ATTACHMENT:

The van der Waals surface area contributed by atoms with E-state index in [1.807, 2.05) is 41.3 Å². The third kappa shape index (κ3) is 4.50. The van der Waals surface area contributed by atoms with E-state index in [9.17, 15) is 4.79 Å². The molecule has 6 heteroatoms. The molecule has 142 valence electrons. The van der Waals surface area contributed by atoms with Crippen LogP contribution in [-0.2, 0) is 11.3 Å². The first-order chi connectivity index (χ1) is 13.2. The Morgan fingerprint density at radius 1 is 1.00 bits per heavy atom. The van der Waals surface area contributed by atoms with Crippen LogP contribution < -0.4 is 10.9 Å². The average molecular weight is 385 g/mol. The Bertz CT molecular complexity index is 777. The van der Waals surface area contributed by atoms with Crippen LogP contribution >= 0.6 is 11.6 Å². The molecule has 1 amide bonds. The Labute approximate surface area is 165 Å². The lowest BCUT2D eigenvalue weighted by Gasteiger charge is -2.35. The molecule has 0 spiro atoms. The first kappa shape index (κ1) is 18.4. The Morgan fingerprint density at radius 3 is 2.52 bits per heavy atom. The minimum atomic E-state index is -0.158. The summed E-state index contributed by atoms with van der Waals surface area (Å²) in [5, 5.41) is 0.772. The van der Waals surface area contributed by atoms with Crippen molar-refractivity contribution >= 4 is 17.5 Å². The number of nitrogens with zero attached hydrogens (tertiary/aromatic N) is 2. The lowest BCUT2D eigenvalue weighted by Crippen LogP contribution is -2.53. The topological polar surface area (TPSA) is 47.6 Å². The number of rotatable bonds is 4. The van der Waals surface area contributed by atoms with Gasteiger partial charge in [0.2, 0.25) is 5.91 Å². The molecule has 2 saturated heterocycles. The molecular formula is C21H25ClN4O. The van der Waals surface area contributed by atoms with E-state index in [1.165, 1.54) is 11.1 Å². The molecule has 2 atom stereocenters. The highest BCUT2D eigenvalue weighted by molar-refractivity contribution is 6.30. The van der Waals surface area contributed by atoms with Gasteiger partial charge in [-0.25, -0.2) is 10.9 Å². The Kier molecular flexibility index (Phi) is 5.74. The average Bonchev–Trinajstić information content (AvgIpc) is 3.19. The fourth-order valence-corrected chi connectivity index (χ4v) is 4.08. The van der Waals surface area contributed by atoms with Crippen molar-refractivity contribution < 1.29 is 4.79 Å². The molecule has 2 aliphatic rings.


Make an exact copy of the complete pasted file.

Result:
The van der Waals surface area contributed by atoms with E-state index in [1.807, 2.05) is 41.3 Å². The third kappa shape index (κ3) is 4.50. The van der Waals surface area contributed by atoms with E-state index in [9.17, 15) is 4.79 Å². The molecule has 6 heteroatoms. The molecule has 142 valence electrons. The van der Waals surface area contributed by atoms with Crippen LogP contribution in [-0.2, 0) is 11.3 Å². The first-order chi connectivity index (χ1) is 13.2. The Morgan fingerprint density at radius 1 is 1.00 bits per heavy atom. The van der Waals surface area contributed by atoms with Crippen LogP contribution < -0.4 is 10.9 Å². The average molecular weight is 385 g/mol. The Bertz CT molecular complexity index is 777. The van der Waals surface area contributed by atoms with Crippen LogP contribution >= 0.6 is 11.6 Å². The molecule has 1 amide bonds. The Labute approximate surface area is 165 Å². The lowest BCUT2D eigenvalue weighted by Gasteiger charge is -2.35. The molecule has 0 spiro atoms. The first kappa shape index (κ1) is 18.4. The Morgan fingerprint density at radius 3 is 2.52 bits per heavy atom. The minimum atomic E-state index is -0.158. The summed E-state index contributed by atoms with van der Waals surface area (Å²) in [5, 5.41) is 0.772. The van der Waals surface area contributed by atoms with Crippen molar-refractivity contribution >= 4 is 17.5 Å². The number of nitrogens with zero attached hydrogens (tertiary/aromatic N) is 2. The lowest BCUT2D eigenvalue weighted by Crippen LogP contribution is -2.53. The topological polar surface area (TPSA) is 47.6 Å². The number of rotatable bonds is 4. The van der Waals surface area contributed by atoms with Gasteiger partial charge in [0.2, 0.25) is 5.91 Å². The molecule has 2 saturated heterocycles. The molecular formula is C21H25ClN4O. The van der Waals surface area contributed by atoms with E-state index in [1.165, 1.54) is 11.1 Å². The molecule has 2 atom stereocenters. The highest BCUT2D eigenvalue weighted by molar-refractivity contribution is 6.30. The van der Waals surface area contributed by atoms with Gasteiger partial charge in [-0.25, -0.2) is 10.9 Å². The Kier molecular flexibility index (Phi) is 5.74. The average Bonchev–Trinajstić information content (AvgIpc) is 3.19. The fourth-order valence-corrected chi connectivity index (χ4v) is 4.08. The van der Waals surface area contributed by atoms with Crippen molar-refractivity contribution < 1.29 is 4.79 Å². The molecule has 2 aliphatic rings.